Weeks later, Alito and his wife were in the spotlight again after an activist critical of the court released secret recordings of conversations she had with the two during an event this spring. The woman, who represented herself as a religious conservative, goaded them into speaking candidly about a range of politically sensitive topics, with the justice at one point endorsing the idea that the country should be returned “to a place of Godliness.”

Some ethics experts say the court’s issues in that space undermine their decisions, particularly in hot-button cases.

“You would assume that ethics and jurisprudence go hand-in-hand in that so long as the first one is buttoned up, the majority of the country will not be questioning as much the second part of that equation. But that’s not where we’re at,” said Gabe Roth, executive director of Fix the Court, which has pushed for more transparency from the federal judiciary.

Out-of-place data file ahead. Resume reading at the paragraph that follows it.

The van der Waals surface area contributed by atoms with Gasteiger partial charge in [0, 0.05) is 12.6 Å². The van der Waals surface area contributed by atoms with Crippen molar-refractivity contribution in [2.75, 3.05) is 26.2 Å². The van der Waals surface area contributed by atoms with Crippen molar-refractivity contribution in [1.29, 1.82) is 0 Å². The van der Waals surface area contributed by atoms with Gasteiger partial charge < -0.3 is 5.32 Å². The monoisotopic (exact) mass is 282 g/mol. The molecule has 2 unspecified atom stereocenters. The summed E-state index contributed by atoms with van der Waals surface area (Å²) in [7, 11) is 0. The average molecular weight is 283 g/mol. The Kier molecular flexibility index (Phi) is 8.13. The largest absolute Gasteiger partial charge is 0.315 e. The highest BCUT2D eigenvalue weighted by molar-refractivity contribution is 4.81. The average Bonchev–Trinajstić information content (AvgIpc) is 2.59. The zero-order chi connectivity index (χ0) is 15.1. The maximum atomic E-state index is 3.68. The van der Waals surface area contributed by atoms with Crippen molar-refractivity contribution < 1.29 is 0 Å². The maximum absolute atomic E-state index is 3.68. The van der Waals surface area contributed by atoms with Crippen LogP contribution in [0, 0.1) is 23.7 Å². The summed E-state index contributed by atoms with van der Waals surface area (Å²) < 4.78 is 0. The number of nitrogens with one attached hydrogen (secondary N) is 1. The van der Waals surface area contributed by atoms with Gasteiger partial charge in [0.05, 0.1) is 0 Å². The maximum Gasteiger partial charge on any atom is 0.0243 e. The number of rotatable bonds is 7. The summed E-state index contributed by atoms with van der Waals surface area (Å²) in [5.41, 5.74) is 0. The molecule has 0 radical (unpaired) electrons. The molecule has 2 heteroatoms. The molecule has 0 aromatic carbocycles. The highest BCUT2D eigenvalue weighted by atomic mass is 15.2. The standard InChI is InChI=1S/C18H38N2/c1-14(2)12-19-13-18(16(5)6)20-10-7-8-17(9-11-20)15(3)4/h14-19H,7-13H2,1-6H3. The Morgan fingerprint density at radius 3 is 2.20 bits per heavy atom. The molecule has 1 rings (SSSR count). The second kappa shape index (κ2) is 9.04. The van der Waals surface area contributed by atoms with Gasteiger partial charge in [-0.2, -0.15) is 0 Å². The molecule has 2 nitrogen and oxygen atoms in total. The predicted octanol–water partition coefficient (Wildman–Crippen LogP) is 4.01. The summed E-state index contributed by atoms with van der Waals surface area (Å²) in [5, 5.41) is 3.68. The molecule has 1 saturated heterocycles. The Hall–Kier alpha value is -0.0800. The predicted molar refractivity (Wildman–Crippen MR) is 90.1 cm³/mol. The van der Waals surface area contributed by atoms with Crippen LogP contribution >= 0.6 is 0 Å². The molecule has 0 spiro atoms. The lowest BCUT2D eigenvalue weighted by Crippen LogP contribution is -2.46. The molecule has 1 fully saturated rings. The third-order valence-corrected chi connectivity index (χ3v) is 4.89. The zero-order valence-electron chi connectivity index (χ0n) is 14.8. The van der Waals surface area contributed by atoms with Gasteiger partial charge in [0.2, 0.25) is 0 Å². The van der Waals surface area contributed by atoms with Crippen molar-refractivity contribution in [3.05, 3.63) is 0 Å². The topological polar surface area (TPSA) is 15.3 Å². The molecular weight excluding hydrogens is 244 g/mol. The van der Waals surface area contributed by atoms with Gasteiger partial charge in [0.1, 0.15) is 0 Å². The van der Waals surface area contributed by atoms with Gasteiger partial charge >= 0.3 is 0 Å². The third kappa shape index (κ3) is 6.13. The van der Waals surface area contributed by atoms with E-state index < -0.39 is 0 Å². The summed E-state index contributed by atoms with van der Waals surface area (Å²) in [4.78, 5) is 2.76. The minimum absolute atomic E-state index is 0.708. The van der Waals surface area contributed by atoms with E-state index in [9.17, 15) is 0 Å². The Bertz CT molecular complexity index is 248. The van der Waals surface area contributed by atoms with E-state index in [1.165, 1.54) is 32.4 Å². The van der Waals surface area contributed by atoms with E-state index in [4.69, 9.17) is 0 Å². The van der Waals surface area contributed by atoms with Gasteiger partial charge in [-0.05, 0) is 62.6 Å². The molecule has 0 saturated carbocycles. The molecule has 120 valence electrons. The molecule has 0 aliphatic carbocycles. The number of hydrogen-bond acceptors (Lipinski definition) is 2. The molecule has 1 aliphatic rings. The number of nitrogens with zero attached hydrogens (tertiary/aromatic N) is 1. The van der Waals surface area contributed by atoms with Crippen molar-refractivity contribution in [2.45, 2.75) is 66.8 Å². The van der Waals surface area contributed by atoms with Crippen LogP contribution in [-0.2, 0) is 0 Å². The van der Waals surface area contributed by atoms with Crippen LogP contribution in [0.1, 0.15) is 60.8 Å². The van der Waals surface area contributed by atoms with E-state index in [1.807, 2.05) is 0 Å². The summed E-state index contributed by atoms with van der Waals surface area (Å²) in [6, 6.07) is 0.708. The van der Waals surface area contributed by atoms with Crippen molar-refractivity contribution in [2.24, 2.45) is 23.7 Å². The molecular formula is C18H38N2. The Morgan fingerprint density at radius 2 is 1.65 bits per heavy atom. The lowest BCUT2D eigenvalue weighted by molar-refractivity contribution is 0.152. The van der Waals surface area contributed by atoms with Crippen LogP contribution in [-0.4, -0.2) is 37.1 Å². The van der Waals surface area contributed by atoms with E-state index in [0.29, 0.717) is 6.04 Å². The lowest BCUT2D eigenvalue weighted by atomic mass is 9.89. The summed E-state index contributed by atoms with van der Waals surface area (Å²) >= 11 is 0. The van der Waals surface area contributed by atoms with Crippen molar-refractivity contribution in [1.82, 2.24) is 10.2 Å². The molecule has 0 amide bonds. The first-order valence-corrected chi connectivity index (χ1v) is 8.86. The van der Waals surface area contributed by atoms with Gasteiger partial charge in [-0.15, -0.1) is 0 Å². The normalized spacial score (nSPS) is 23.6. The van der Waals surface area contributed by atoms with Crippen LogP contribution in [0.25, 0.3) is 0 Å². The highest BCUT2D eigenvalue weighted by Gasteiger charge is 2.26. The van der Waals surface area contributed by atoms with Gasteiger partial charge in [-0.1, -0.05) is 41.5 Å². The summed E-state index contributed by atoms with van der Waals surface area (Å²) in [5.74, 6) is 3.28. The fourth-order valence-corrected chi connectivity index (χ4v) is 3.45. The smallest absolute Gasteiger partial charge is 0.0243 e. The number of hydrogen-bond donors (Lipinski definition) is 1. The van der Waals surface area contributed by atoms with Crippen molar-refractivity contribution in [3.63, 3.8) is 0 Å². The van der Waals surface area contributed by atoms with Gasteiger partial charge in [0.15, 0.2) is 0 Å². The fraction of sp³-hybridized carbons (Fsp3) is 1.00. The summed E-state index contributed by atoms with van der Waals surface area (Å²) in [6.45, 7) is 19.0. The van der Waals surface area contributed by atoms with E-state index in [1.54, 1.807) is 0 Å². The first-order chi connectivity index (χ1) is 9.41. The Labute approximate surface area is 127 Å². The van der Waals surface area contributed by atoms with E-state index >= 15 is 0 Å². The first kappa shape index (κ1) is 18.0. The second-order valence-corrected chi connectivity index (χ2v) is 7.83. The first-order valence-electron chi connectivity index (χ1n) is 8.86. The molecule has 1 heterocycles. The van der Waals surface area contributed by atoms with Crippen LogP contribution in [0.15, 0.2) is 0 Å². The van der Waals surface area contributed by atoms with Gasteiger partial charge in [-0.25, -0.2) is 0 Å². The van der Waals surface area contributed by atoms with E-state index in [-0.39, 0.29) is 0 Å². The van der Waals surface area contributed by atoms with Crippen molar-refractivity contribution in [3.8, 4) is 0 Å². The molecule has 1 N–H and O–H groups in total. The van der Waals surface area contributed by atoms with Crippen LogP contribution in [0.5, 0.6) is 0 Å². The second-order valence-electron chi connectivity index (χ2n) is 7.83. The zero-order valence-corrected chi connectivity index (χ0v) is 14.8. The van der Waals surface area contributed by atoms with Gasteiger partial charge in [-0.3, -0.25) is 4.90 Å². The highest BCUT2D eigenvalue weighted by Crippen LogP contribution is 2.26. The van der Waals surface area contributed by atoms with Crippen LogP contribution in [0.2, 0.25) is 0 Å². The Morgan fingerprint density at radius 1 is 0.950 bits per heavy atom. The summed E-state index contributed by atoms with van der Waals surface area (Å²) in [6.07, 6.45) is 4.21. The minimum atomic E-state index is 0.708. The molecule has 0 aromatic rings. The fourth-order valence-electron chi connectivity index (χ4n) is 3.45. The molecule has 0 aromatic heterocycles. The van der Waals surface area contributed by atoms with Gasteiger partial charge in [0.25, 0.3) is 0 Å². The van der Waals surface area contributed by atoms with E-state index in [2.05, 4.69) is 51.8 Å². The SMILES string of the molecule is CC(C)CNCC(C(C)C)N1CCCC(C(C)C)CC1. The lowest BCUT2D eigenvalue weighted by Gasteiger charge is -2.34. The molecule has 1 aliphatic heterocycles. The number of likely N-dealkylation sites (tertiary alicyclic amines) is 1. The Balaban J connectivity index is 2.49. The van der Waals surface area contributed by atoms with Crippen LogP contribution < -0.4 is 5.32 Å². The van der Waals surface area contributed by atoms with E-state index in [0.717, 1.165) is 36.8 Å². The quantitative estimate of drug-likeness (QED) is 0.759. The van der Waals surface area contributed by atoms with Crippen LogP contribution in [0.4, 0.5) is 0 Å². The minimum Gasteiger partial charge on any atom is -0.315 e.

“Ethics is continuing to be a major issue. And it’s continuing to erode the legitimacy of the court and the trust in the court,” Roth added. “Until these issues are put to rest, they’re going to continue to dog the nine of them.”

Shrinking regulatory agency power

Several major rulings from the court’s conservative bloc will make it harder for agencies to defend regulations in court, shifting power away from the executive branch and into the judiciary.

For the conservative legal movement, the rulings were milestone victories in the war against the so-called administrative state. In scorching dissents, the liberal justices accused the majority of a power grab that kneecaps Congress’ ability to address evolving and complicated problems.